A federal crackdown on gold miners who pollute streams has led to a proposed new set of mining rules and a prediction that stiffer regulations will lead to wholesale mine closings.
The rules unveiled by the Environmental Protection Agency would affect 600 gold placer mines in the United States. Four hundred of them are in Alaska, where gold mining is a $175 million business, according to the Alaska Miners Association, which opposes the rules. The other 200 mines are in Arizona, California, Colorado, Idaho, Montana, Nevada, Oregon and Washington.
Placer miners scoop up a soil-gravel-gold mixture and flush out the gold by washing everything else back into the stream. The EPA wants the miners to use settling ponds or to recycle their waste water instead of pumping it directly into streams.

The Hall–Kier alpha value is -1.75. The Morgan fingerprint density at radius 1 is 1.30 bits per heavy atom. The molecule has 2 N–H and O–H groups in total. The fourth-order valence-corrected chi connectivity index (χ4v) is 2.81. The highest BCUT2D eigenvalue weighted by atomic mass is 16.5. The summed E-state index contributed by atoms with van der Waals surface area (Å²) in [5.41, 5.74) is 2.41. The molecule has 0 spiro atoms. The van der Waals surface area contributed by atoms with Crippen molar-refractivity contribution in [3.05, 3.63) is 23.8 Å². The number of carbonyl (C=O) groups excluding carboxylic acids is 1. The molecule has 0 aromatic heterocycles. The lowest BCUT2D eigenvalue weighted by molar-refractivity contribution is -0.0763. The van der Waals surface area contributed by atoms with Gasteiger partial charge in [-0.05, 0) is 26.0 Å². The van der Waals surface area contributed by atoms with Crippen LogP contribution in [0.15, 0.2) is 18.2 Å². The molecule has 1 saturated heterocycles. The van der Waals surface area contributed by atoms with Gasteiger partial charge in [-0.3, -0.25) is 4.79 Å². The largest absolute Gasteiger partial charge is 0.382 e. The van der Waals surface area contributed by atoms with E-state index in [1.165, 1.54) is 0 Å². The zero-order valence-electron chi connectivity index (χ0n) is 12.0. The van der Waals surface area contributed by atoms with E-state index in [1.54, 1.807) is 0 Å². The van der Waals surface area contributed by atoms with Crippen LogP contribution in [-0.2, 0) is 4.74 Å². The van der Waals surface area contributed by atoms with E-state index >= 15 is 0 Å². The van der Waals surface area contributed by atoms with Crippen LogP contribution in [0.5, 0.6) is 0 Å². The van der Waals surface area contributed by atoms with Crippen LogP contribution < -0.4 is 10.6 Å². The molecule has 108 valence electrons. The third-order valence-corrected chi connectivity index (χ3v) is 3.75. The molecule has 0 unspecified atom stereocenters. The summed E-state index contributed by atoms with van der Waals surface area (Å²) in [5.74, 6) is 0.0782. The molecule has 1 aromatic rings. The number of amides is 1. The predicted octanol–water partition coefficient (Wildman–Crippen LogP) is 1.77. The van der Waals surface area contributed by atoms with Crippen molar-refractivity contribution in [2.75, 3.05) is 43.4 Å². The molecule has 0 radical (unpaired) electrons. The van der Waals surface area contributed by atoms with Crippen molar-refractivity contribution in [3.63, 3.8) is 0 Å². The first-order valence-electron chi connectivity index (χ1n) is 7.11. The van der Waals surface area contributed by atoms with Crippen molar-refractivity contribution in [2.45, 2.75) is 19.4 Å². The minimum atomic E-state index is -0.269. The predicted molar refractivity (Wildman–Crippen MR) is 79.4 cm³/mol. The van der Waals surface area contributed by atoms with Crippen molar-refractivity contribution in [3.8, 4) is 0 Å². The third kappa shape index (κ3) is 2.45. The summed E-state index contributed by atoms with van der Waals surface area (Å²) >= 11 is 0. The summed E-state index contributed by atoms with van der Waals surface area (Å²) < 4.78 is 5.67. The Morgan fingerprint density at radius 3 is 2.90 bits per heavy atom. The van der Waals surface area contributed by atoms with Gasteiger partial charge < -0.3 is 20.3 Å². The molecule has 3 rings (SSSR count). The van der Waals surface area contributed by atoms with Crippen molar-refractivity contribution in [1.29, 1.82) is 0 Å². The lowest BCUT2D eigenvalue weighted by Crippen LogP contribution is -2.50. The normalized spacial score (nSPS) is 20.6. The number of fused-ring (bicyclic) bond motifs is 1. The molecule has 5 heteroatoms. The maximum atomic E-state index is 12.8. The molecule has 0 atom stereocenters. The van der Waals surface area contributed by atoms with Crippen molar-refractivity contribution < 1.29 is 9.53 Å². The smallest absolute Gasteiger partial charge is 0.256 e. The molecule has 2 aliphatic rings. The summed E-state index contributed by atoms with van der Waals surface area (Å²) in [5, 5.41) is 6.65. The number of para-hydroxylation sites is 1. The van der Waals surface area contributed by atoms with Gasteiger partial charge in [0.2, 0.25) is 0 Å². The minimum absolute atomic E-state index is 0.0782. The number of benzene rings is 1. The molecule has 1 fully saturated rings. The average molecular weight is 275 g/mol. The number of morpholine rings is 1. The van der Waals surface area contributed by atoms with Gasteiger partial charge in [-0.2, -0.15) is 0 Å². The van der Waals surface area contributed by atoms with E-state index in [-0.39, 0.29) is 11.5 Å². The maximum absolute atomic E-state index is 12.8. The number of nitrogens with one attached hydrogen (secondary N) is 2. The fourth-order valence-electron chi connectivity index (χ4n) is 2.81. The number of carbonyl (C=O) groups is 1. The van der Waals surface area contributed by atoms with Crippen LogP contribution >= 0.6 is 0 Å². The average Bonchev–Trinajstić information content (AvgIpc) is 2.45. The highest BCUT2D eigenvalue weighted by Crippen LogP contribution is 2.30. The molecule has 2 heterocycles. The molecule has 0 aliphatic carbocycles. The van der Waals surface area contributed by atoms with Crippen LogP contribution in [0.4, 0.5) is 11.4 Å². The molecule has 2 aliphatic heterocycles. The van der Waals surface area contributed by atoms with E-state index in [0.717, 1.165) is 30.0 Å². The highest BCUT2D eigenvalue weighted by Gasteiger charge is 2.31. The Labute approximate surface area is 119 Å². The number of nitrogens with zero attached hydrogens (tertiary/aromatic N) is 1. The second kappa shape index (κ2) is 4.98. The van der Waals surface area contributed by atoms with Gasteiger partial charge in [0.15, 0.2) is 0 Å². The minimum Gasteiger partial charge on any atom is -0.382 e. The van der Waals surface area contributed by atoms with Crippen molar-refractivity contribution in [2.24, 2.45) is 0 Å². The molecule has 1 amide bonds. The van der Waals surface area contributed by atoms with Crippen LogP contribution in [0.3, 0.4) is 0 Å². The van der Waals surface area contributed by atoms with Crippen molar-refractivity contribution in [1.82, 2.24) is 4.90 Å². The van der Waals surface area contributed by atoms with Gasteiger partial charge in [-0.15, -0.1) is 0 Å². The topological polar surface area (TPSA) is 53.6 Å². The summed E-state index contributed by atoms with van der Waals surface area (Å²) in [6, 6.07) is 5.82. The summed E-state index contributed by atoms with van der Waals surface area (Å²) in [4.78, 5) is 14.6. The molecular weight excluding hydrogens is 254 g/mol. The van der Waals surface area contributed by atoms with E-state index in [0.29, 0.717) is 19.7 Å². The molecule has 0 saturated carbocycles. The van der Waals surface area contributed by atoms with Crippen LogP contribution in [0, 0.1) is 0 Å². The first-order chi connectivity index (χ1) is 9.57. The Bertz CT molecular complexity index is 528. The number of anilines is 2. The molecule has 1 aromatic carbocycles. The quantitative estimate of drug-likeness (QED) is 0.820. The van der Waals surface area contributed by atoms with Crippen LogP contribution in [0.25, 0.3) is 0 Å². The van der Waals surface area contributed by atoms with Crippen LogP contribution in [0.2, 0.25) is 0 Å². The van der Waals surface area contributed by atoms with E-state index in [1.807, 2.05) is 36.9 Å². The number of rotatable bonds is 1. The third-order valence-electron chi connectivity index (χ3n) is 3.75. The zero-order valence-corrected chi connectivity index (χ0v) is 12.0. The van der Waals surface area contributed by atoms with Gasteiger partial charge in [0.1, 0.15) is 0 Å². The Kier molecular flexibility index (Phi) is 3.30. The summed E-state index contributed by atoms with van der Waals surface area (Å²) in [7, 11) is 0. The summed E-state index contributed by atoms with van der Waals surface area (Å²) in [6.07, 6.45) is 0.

"There's no doubt it's going to put the mom-and-pop mines we have here in Alaska out of business," said Jim Jinks, director of the 2,000-member Alaska Miners Association.
But the EPA sees it differently. The agency says placer mines in the nine Western states account for 8 million tons of stream pollution by arsenic, mercury and various solids. Al Ewing, assistant regional administrator, said mines will close because of depressed gold prices, not because of rules to protect water quality.